A group of scientists has discovered a new species of pterosaur from the early Jurassic period in the Patagonia region of South America.
The discovery was disclosed in a study that was published in the last week of August 2016 in the journal PeerJ.
The study also provides new information on the origin, tempo and mode of evolution in pterosaurs.
Key highlights of the discovery
• The new species has been named Allkauren koi from the native Tehuelche word ‘all’ for ‘brain’, and ‘karuen’ for ‘ancient’.
• The fossil of Allkaruen koi was found in northern central Chubut Province in Argentina. The remains included a well preserved and uncrushed braincase.
• The cranial remains were in an excellent state of preservation.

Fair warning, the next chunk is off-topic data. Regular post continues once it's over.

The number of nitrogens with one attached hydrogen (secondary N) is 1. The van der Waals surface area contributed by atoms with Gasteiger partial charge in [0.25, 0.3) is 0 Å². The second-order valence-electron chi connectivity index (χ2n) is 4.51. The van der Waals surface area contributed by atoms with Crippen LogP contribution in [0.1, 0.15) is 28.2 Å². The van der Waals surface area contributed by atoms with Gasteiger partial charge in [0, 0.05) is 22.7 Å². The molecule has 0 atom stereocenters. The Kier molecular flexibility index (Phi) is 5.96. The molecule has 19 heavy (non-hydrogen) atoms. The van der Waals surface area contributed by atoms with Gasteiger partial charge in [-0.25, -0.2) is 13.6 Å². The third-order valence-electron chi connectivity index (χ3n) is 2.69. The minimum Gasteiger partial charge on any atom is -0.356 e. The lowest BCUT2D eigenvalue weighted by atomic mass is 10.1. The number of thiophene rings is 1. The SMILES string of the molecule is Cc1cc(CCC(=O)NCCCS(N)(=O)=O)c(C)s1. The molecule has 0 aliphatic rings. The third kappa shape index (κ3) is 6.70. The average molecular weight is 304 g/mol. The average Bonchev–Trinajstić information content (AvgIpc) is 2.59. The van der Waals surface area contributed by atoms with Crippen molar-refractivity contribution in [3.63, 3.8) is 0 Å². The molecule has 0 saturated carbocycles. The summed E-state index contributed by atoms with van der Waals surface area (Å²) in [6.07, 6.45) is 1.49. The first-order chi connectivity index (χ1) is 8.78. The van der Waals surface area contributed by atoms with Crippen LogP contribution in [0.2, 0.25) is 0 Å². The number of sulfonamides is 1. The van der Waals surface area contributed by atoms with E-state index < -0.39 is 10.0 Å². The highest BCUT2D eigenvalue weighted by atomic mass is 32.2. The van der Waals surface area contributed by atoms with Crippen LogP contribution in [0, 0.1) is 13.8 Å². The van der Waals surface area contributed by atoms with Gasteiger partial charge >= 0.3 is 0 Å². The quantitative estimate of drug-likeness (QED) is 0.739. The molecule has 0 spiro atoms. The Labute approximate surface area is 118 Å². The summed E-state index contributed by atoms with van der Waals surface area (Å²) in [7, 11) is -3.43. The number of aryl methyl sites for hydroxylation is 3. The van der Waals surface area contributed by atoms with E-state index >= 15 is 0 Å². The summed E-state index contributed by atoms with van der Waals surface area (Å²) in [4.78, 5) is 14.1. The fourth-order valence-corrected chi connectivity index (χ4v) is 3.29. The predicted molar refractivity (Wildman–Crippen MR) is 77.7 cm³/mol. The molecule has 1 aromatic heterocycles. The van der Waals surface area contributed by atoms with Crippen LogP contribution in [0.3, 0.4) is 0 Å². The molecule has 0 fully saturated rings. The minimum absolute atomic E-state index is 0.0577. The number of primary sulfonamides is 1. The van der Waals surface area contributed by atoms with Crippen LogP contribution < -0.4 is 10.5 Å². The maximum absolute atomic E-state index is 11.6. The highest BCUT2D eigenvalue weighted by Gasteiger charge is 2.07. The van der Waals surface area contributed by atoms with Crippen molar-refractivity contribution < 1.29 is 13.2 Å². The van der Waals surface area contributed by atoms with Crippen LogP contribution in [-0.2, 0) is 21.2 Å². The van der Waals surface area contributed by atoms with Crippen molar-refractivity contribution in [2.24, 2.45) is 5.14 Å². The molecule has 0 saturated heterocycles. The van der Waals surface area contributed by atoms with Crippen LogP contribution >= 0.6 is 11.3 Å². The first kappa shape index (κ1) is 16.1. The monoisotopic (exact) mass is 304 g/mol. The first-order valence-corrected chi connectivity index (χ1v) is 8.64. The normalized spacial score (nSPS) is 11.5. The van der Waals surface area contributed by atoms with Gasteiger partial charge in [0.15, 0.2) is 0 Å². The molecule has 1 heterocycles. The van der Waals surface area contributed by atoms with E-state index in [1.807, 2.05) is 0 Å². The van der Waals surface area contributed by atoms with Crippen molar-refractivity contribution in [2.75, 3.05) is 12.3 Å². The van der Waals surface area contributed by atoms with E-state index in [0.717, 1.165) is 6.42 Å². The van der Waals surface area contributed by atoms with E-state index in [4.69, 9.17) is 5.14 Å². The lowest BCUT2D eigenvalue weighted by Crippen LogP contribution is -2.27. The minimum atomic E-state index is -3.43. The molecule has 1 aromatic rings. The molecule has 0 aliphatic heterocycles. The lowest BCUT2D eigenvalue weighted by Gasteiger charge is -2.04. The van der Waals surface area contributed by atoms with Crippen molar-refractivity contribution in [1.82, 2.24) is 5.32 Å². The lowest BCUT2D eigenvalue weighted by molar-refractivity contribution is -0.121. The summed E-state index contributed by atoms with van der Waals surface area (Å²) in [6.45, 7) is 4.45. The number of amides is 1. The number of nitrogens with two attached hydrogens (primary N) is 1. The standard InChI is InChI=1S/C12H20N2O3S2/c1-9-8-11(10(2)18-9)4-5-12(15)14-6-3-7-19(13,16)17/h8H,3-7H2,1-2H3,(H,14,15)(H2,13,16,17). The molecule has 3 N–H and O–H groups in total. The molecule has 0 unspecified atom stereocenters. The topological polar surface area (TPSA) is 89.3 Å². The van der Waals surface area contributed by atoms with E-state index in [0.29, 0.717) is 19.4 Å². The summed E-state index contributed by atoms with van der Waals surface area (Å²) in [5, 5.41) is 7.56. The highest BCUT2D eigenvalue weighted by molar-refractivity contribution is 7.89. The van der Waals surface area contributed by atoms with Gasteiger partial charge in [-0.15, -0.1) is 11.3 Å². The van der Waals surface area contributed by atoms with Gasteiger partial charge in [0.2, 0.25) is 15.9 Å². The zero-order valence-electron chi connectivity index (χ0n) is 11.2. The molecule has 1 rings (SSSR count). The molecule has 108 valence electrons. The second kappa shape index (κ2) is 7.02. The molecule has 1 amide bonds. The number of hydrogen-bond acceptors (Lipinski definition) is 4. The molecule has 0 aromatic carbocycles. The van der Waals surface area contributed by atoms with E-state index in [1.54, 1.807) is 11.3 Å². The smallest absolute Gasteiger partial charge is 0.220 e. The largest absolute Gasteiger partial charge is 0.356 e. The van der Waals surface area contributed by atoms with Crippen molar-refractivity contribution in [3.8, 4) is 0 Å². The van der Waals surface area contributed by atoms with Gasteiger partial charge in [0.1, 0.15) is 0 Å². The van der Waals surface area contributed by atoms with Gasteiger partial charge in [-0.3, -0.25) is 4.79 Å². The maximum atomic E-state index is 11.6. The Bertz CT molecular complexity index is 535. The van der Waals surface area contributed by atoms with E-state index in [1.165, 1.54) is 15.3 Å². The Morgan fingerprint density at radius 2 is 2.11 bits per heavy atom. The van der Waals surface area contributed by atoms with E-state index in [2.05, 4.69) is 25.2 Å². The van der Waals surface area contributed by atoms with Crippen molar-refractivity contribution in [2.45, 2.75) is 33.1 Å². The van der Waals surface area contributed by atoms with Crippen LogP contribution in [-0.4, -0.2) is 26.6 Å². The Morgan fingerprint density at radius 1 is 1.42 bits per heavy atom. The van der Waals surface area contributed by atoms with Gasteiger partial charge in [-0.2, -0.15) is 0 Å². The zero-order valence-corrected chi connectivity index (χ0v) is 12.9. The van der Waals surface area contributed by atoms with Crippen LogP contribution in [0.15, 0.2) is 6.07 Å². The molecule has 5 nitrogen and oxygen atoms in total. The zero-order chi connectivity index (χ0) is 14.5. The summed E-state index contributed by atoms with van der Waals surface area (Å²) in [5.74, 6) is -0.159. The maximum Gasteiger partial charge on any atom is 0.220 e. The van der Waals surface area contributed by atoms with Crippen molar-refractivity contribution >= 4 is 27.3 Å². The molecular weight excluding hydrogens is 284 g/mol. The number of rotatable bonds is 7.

• Allkaruen, from the middle lower Jurassic limit, shows an intermediate state in the brain evolution of pterosaurs and their adaptations to the aerial environment.
• In order to study the neurocranial anatomy, the researchers used computed tomography to observe, in three dimensions, the cranial endocast and the inner ear.
• Subsequently, a comprehensive phylogenetic analysis of the group was performed, including these cranial data and other anatomical features.
What are Pterosaurs?
• Pterosaurs are flying reptiles of the extinct order Pterosauria.
• They existed from the late Triassic to the end of the Cretaceous Period (228 to 66 million years ago).
• They are the earliest vertebrates known to have evolved powered flight.
• Their wings were formed by a membrane of skin, muscle, and other tissues stretching from the ankles to a dramatically lengthened fourth finger.
• Early species had long, fully toothed jaws and long tails, while later forms had a highly reduced tail, and some lacked teeth.
• They spanned a wide range of adult sizes, from the very small Anurognathids to the largest known flying creatures of all time, including Quetzalcoatlus and Hatzegopteryx.
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